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Witchy Women: Nicole Kidman, Hollywood.com, June 2005

When the team behind the big-screen adaptation of the classic '60s sitcom Bewitched went looking for a modern-day actress with the right amount of magic, they made a clean sweep when they handed the broom to Nicole Kidman.

Indeed, when Hollywood.com had an audience with Kidman, it was hard NOT to be utterly enchanted by her luminous, otherworldly beauty and fall under the spell of her charms--a unique blend of shy glances, surprisingly candid responses and a dash of Aussie sauciness. And she knows noses: first there was the Virginia Woolf honker she donned for The Hours, and now she's mastered Samantha Stevens' sprightly spellcasting nasal twitch.

Was it the nose twitch that got you the part?
Nicole Kidman: "They said it was my nose, yeah."

That was all you--no CGI?
Kidman: "No, I really do it! I should've been fired if I couldn't do that."

Did you watch the show growing up in Australia? What did you like about it?
Kidman: "I did. I think that she could do magic. And that she was always fighting herself not to do it. I think that for a young girl, that's like your dream, isn't it? That you could wiggle your nose and make something happen, things you dream of and wish for."

What would you have wished for, if you had those powers?
Kidman: "God, I can't remember now. I think it was more like that I would pass my exams, just the simple things. That I'd get a great Christmas present. You know--little girl things."

As a mom, what would you twitch your nose and make happen?
Kidman: "Now? I think it would be that you're able to be aware of everything your children were up to. I think what happens when they hit 13 is there's a lot of secrets. My daughter will turn 13 very soon, this year."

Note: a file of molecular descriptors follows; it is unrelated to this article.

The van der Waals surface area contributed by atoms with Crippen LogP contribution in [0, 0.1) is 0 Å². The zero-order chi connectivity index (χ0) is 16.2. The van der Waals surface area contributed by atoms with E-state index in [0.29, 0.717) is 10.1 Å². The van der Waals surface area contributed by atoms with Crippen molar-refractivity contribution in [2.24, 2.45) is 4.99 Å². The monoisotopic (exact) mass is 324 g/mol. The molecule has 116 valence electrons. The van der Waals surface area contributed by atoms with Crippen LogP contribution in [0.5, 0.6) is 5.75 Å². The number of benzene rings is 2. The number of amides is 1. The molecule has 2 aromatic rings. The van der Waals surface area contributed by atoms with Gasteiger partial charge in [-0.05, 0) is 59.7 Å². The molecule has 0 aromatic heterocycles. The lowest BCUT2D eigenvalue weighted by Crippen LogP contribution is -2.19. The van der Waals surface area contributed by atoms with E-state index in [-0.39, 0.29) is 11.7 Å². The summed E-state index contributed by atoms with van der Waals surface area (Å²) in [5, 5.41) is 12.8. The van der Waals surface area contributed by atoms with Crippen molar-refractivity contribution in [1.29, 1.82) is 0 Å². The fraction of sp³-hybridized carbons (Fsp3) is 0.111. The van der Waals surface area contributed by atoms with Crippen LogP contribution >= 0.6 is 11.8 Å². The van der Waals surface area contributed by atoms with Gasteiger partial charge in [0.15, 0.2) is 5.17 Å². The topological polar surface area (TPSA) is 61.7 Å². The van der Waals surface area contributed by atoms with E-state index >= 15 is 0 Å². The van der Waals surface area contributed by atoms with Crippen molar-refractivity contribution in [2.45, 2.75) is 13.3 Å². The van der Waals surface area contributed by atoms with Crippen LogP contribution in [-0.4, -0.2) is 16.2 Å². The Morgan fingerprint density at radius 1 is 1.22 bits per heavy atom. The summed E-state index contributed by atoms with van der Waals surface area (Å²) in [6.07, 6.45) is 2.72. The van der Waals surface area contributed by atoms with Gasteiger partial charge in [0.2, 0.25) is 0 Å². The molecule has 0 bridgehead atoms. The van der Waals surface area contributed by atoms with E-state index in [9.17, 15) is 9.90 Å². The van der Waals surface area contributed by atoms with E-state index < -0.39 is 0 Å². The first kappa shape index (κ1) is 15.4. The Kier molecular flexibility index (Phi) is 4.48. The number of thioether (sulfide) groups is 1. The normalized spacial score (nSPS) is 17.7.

Were there other Elizabeth Montgomery things that you felt the need to do to pay homage to her?
Kidman: "I think the way Nora wrote the script is that she kind of incorporated, quite cleverly, the series, able to invent new characters for us, rather than trying to mimic Darren and Samantha. We were able to kind of have an essence of them, and then set it now. Because it was one of those things where many people had tried to develop it and had never quite been able to make a story. Because if you just stick to the series, then the actual story of that just doesn't warrant a feature film. So that was the struggle, and I think that's where Delia--who is Nora's sister and they write things together--that was the thing, the concept was the thing you needed to launch this."

Had you seen other versions of the script before this one?
Kidman: "No. I was at my girlfriend's house having kind of a buffet dinner party, and another friend of hers and I were standing in the kitchen, eating the dessert before it had been served, and out of that came a conversation: 'Gosh, one of the series they haven't ever made was Bewitched and why haven't they done it?' And then Carla Gugino, the one I was standing in the kitchen with and who I saw actually last night, said 'Go and find out what's happening with that.' I had to say 'Thank you, you are responsible for this now' So I called up and said to Amy Pascal who runs Sony 'What's happening with that?' and she said 'Absolutely nothing. Come in here tomorrow and we'll talk.' I don't think I came in the next day, but I certainly within a few weeks went in and had a meeting with her. And it just kind of eventuated out of nothing, and very, very quickly. And it had been stalled for years."

So did you come on before Nora?
Kidman: "We came on at the same time. That was kind of the clincher for me. I said 'Well, if you don't have a script done, then I'm not going to be able to crack the story. How am I going to do that? I'm not a writer.' And she said "Well, actually, I had Nora Ephron on the phone this morning, and she's come up with this wacky idea. What do you think about...' And then she sort of pitched the thing to me."